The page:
NY Senator Says Legal Weed 'Is Not Going To Pass This Session'

June 19, 2019 - 10:04 am
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NEW YORK (WCBS 880) -- Legalizing pot in New York will not happen this legislative session.

That's according to State Sen. Liz Krueger who in a statement said despite getting more "yes" votes, lawmakers have run out of time to pass the bill she sponsored to legalize marijuana.

"This is not the end of the road, it is only a delay," Krueger said Wednesday. "Unfortunately, that delay means countless more New Yorkers will have their lives up-ended by unnecessary and racially disparate enforcement measures before we inevitably legalize."

Krueger says she plans to keep fighting to get it passed.

 "I will continue to push for a tax-and-regulate adult-use program with all the right safeguards in place, one that centers on restorative justice and reinvestment in the communities most harmed by decades of failed prohibition policies," the senator said. "We will build on the success of other states who have chosen to legalize, including many of our neighbors. I have no doubt that prohibition is an outdated and irrational policy, and its days are numbered."

She was hoping lawmakers would pass a separate bill decriminalizing medical marijuana possession and erasing the arrest records of 600,000 mostly black and Latino New Yorkers.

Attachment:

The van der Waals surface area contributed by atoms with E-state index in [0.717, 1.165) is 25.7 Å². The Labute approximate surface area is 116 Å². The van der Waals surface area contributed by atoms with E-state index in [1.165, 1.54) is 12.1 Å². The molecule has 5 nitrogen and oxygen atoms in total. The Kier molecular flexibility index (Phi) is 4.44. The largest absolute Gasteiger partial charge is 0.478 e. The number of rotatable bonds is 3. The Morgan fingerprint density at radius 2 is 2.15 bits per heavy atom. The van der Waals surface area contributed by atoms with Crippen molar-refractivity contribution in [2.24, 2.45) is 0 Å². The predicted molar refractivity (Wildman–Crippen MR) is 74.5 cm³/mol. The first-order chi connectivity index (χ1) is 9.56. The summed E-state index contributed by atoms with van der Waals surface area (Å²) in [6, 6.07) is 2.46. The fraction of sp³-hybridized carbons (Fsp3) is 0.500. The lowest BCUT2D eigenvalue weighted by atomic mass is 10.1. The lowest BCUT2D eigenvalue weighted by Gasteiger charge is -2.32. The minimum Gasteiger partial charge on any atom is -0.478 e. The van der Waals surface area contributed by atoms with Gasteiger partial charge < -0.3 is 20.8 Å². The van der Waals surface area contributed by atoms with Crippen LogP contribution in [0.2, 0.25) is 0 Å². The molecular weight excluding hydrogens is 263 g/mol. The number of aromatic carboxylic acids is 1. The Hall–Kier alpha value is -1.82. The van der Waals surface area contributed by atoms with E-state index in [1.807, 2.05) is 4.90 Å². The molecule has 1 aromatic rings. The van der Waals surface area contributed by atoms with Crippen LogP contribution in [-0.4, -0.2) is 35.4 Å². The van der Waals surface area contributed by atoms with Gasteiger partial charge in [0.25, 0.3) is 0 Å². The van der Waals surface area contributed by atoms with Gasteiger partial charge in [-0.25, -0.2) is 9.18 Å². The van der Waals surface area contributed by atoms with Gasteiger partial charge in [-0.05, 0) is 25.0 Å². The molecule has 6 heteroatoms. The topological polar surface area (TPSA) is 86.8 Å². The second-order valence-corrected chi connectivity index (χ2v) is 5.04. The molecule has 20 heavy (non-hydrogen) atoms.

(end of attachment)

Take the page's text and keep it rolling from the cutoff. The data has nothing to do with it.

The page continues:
Gov. Andrew Cuomo reacted to the news saying, "I understand the desire to end session today as planned, and will give the legislature a message of necessity to expedite passage if required... The time to act is now." 

The New York State Director of the Drug Policy Alliance, Melissa Moore, says comprehensive reform would have created 30,000 jobs and could have brought in hundreds of thousands of dollars in tax revenue at the state and local level.

"Instead lawmakers decided to leave all that on the table, and frankly, it's pathetic. We actually need leadership and we need the legislature. You know, we've had amazing champions," Moore said.

"I think it's tragic," Jeremy Saunders, co-director of the grassroots group Vocal New York, who fought for passage. "It would've addressed and began to repair the harms of past marijuana arrests and convictions and most importantly it would've led to major reinvestment in communities that had been hardhit and targeted."

WCBS 880's Marla Diamond reports there is still an outside chance of a Plan B bill which has not been made public. It would expunge records for certain past marijuana criminal offenses, make the existing medical marijuana program less regulated and provide new oversight of the growing hemp industry while addressing some lawmakers' concerns about adequate funding for law enforcement, health care and road safety initiatives.